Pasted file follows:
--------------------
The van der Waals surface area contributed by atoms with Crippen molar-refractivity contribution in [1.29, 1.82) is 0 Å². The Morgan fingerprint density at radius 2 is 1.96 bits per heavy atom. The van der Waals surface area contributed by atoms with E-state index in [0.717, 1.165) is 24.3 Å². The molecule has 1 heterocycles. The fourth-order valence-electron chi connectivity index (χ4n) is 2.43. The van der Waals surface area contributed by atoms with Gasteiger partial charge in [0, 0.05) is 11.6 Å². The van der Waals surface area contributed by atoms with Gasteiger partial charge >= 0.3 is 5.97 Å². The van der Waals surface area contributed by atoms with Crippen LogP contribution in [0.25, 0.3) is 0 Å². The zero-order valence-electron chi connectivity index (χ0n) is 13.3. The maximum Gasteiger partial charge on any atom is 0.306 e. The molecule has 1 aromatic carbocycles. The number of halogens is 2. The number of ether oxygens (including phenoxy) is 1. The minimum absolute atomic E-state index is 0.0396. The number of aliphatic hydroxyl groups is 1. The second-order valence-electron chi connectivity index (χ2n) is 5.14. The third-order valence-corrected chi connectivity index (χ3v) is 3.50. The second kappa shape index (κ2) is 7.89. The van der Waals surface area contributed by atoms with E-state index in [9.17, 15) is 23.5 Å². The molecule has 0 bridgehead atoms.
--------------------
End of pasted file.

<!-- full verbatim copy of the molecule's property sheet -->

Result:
The van der Waals surface area contributed by atoms with Crippen molar-refractivity contribution in [1.29, 1.82) is 0 Å². The Morgan fingerprint density at radius 2 is 1.96 bits per heavy atom. The van der Waals surface area contributed by atoms with E-state index in [0.717, 1.165) is 24.3 Å². The molecule has 1 heterocycles. The fourth-order valence-electron chi connectivity index (χ4n) is 2.43. The van der Waals surface area contributed by atoms with Gasteiger partial charge in [0, 0.05) is 11.6 Å². The van der Waals surface area contributed by atoms with Gasteiger partial charge >= 0.3 is 5.97 Å². The van der Waals surface area contributed by atoms with Crippen LogP contribution in [0.25, 0.3) is 0 Å². The zero-order valence-electron chi connectivity index (χ0n) is 13.3. The maximum Gasteiger partial charge on any atom is 0.306 e. The molecule has 1 aromatic carbocycles. The number of halogens is 2. The number of ether oxygens (including phenoxy) is 1. The minimum absolute atomic E-state index is 0.0396. The number of aliphatic hydroxyl groups is 1. The second-order valence-electron chi connectivity index (χ2n) is 5.14. The third-order valence-corrected chi connectivity index (χ3v) is 3.50. The second kappa shape index (κ2) is 7.89. The van der Waals surface area contributed by atoms with E-state index in [9.17, 15) is 23.5 Å². The molecule has 0 bridgehead atoms.